Are the Costs Incurred in Appealing a Repayment Demand Recoverable? – Part 2

Thumbnail image for Thumbnail image for Thumbnail image for Thumbnail image for Thumbnail image for Thumbnail image for bloglogo2.jpgPart 1 of this post provided information on the number of appeals being filed by providers from RAC repayment demands and, for those appeals already decided, the extraordinary success providers have had in getting RAC decisions overturned. In some cases, the Equal Access to Justice Act (EAJA) opens the door to the recovery of the fees and costs incurred by the provider in prosecuting the appeal if the provider prevailed in an “adversary adjudication” before an ALJ, and if the position of CMS was not “substantially justified.”

What is an “adversary adjudication?” – Handron v. Secretary Department of Health and Human Services

Psychologist.jpgIn 2003, Dr. Handron, a psychologist, received a demand to repay $604,038 from a Medicare contractor because his documentation did not support the services billed. The amount to be repaid was extrapolated from a nurse’s review of 2,500 of Dr. Handron’s claims. Dr. Handron retained counsel and after losing his initial appeal, appealed to an ALJ. The ALJ determined that of the 2,500 claims reviewed by the nurse, Dr. Handron had been overpaid only $5,434.48 and that because the statistical sampling procedure used by the contractor was unreliable, the extrapolation was invalid. Although the ALJ requested that a representative of the contractor or CMS appear as a non-party participant at the hearing, none did so. However, again at the ALJ’s request, CMS did provide the ALJ with documents related to the sampling procedure and extrapolation used by the contractor.

After prevailing on the vast majority of the claims in his appeal, Dr. Handron filed an application for fees and expenses under the EAJA. The ALJ, the Medicare Appeals Council and the District Court all denied Dr. Handron’s claim based upon a HHS regulation found at 45 CFR § 13.3 that defines an “adversary adjudication” as one in which CMS is represented by counsel at the ALJ hearing. The Third Circuit disregarded the regulation and held that:

[C]ongress chose language that left open the possibility that the government’s position could be represented in some other manner and by someone other than a lawyer. This indicates Congress’s recognition that the position of the United States can be represented in many ways and its desire to grant judges some discretion in determining whether particular action “represents” the government’s position. It does not suggest that the government’s position can only be represented at a hearing if a government representative physically stands before the decision-maker…
Accordingly, we have little doubt that some forms of written advocacy submitted to an ALJ can constitute a representation of the government’s position, so as to make an agency proceeding an “adversary adjudication” for purposes of the EAJA.

images (1).jpgAlthough Dr. Handron won the attorney battle, he lost the war when the Court held that something more than the provision by CMS of the claim files and documents explaining the statistical sampling methodology was required to make his ALJ proceeding an “adversary adjudication.” The Court held that for an ALJ proceeding to be an adversary adjudication, the Government must engage in:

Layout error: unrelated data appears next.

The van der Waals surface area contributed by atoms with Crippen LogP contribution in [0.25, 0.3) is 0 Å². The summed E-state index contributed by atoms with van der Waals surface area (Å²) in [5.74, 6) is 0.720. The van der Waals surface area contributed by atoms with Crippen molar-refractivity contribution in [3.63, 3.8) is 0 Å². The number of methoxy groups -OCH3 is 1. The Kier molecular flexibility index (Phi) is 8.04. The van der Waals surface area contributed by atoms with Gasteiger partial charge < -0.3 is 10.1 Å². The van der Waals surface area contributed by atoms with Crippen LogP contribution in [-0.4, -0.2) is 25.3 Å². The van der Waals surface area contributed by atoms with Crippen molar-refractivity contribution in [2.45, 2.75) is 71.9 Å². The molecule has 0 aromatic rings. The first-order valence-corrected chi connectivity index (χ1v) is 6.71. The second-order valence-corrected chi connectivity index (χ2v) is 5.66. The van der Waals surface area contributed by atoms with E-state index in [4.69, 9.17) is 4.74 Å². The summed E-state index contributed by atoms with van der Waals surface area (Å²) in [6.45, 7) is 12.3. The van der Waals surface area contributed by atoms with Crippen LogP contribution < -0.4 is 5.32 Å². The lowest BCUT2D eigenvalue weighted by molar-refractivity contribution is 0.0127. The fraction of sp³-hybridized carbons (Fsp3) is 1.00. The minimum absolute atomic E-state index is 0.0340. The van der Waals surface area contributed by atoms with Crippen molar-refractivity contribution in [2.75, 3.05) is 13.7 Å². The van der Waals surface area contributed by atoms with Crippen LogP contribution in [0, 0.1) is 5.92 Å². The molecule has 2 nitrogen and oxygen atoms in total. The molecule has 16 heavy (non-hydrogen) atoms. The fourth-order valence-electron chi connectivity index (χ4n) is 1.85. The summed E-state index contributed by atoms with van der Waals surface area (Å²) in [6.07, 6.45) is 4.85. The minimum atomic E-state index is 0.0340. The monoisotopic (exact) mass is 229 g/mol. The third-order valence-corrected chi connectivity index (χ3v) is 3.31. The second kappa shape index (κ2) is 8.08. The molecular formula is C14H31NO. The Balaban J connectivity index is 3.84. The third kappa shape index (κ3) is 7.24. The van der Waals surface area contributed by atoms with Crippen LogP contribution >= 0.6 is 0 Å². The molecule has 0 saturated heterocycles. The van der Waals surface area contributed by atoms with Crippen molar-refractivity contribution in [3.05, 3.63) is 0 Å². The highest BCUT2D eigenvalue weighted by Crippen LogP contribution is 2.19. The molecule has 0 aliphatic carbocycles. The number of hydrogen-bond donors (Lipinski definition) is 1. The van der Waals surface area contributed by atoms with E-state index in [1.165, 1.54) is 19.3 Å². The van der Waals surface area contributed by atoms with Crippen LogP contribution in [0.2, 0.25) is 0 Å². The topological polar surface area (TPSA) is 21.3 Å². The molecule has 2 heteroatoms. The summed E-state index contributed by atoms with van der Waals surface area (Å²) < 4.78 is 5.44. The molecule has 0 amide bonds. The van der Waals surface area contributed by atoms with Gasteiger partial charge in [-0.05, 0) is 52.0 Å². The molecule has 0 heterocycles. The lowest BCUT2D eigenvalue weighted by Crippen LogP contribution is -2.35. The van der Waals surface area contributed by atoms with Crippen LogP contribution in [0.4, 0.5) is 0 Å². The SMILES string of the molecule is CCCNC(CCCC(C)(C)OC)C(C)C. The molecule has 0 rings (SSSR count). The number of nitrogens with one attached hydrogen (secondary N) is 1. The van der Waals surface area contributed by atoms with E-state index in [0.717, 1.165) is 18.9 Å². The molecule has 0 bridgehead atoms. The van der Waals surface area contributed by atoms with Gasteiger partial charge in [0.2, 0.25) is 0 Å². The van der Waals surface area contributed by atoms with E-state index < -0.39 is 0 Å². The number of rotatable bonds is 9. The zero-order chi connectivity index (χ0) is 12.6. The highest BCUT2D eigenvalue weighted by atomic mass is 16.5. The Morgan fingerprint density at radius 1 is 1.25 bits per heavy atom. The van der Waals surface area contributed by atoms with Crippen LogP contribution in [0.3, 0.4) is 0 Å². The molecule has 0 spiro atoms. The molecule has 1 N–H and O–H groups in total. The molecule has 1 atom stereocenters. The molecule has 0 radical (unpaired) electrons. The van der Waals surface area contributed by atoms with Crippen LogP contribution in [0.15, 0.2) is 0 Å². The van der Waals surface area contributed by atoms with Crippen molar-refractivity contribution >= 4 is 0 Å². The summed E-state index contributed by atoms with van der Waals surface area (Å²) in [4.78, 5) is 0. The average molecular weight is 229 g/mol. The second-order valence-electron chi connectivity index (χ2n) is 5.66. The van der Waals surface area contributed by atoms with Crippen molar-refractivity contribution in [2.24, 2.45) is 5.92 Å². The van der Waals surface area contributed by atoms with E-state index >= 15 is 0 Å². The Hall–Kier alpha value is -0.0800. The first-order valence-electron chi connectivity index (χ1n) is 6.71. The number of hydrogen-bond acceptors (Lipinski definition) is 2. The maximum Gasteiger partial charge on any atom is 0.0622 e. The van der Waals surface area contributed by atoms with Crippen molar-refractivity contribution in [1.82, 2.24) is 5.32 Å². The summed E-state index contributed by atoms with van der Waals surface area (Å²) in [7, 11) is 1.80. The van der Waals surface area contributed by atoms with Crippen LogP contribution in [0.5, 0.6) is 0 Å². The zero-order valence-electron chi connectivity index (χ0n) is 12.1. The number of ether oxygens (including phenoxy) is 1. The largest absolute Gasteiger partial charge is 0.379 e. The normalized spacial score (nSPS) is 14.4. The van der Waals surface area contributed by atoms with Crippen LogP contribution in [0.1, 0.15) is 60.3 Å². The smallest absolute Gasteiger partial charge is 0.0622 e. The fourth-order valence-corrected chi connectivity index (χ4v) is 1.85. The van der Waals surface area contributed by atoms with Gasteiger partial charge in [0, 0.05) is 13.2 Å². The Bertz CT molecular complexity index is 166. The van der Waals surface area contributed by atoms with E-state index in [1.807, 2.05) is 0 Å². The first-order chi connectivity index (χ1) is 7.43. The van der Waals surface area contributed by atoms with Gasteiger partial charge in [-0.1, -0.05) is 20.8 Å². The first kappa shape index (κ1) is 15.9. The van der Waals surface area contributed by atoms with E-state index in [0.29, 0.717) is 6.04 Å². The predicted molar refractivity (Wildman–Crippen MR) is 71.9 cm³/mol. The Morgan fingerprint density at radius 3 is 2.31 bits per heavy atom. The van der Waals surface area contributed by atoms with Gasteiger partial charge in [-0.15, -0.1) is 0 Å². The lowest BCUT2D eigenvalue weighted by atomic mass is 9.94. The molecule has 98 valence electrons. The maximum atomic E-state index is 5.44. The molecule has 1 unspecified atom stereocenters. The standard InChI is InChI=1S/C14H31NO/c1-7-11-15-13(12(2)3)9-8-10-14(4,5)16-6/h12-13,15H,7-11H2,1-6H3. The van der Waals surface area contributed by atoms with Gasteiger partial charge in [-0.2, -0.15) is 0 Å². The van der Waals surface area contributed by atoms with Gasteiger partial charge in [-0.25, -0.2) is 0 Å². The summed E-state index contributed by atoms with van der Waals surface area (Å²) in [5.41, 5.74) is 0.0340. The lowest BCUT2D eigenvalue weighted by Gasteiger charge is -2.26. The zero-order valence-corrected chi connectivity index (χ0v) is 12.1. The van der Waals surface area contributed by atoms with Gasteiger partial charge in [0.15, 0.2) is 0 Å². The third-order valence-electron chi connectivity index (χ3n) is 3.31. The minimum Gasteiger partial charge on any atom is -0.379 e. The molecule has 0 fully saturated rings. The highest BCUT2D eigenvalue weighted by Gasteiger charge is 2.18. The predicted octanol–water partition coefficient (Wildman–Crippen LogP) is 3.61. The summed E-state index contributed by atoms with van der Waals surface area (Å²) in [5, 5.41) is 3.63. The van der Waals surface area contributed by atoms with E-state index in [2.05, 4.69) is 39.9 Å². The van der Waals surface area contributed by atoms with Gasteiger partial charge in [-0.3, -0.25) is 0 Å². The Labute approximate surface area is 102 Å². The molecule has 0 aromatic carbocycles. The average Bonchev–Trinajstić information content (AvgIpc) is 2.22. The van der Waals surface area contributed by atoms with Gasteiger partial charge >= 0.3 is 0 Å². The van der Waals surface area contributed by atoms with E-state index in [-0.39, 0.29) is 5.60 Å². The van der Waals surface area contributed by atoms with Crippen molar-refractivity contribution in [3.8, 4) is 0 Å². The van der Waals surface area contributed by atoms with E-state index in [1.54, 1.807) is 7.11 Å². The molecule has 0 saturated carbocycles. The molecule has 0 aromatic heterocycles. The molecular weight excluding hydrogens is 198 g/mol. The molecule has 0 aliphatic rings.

[a] minimum level of purposeful advocacy of a legal position directed at the decision-maker. Like the writings in Willis and Rowell, the writings to which Dr. Handron points do not reflect that kind of purposeful advocacy and therefore do not implicate the EAJA… Here, the government did not take any action to advocate for, or urge, its position before the ALJ. It filed no brief, gave no statement, and expressed no position, in writing or in person.

I believe the result would be different if, as is becoming more common, a representative of the RAC or MAC testifies or CMS offers expert testimony or presents something more than simple factual data about the analysis of the claim.

When is CMS’ position not “substantially justified?”

It is the agency’s burden to establish that its position was substantially justified. However, because the provider was successful does not mean the agency’s position was not substantially justified.

In Pierce v. Underwood, a case decided by the United States Supreme Court in 1988, the Court held that substantially justified means that the agency’s position is justified if it would satisfy a reasonable person or stated in another way, that the agency’s position had a “reasonable basis both in law and fact.” If CMS cannot meet this burden, its position is not substantially justified.

What you need to do if you win your appeal and want to recover your fees and expenses?

If you win your ALJ appeal and believe CMS or its contractor acted in such a way as to make the proceeding an adversary adjudication and that CMS’ position was not substantially justified, the EAJA requires that an application for fees and costs be submitted within 30 days of the final disposition of the claim (not 30 days from when you receive notice of the disposition). Because the courts have held this to be a jurisdictional requirement that cannot be waived, you must submit your application in a timely manner. What needs to be in the application is set forth in § (a)(2) of the EAJA.

Please contact us if we can be of any assistance in assisting you with an EAJA claim or in helping to resolve other issues with any of the legion of CMS auditors.

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